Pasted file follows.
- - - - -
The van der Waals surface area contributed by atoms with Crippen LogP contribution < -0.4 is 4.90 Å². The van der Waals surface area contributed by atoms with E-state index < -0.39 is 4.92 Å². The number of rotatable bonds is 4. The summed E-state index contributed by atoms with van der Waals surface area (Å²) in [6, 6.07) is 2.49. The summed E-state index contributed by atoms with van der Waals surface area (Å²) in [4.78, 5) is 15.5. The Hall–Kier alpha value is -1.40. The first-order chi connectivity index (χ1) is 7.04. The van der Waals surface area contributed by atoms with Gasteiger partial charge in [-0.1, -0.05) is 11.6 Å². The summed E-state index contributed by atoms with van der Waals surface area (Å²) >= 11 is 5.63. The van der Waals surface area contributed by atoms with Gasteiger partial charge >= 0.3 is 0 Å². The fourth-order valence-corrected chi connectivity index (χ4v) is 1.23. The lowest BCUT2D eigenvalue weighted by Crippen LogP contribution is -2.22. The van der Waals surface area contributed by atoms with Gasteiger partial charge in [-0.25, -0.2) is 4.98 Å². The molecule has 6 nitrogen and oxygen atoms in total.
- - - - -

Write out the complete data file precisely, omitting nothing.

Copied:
The van der Waals surface area contributed by atoms with Crippen LogP contribution < -0.4 is 4.90 Å². The van der Waals surface area contributed by atoms with E-state index < -0.39 is 4.92 Å². The number of rotatable bonds is 4. The summed E-state index contributed by atoms with van der Waals surface area (Å²) in [6, 6.07) is 2.49. The summed E-state index contributed by atoms with van der Waals surface area (Å²) in [4.78, 5) is 15.5. The Hall–Kier alpha value is -1.40. The first-order chi connectivity index (χ1) is 7.04. The van der Waals surface area contributed by atoms with Gasteiger partial charge in [-0.1, -0.05) is 11.6 Å². The summed E-state index contributed by atoms with van der Waals surface area (Å²) >= 11 is 5.63. The van der Waals surface area contributed by atoms with Gasteiger partial charge >= 0.3 is 0 Å². The fourth-order valence-corrected chi connectivity index (χ4v) is 1.23. The lowest BCUT2D eigenvalue weighted by Crippen LogP contribution is -2.22. The van der Waals surface area contributed by atoms with Gasteiger partial charge in [-0.25, -0.2) is 4.98 Å². The molecule has 6 nitrogen and oxygen atoms in total.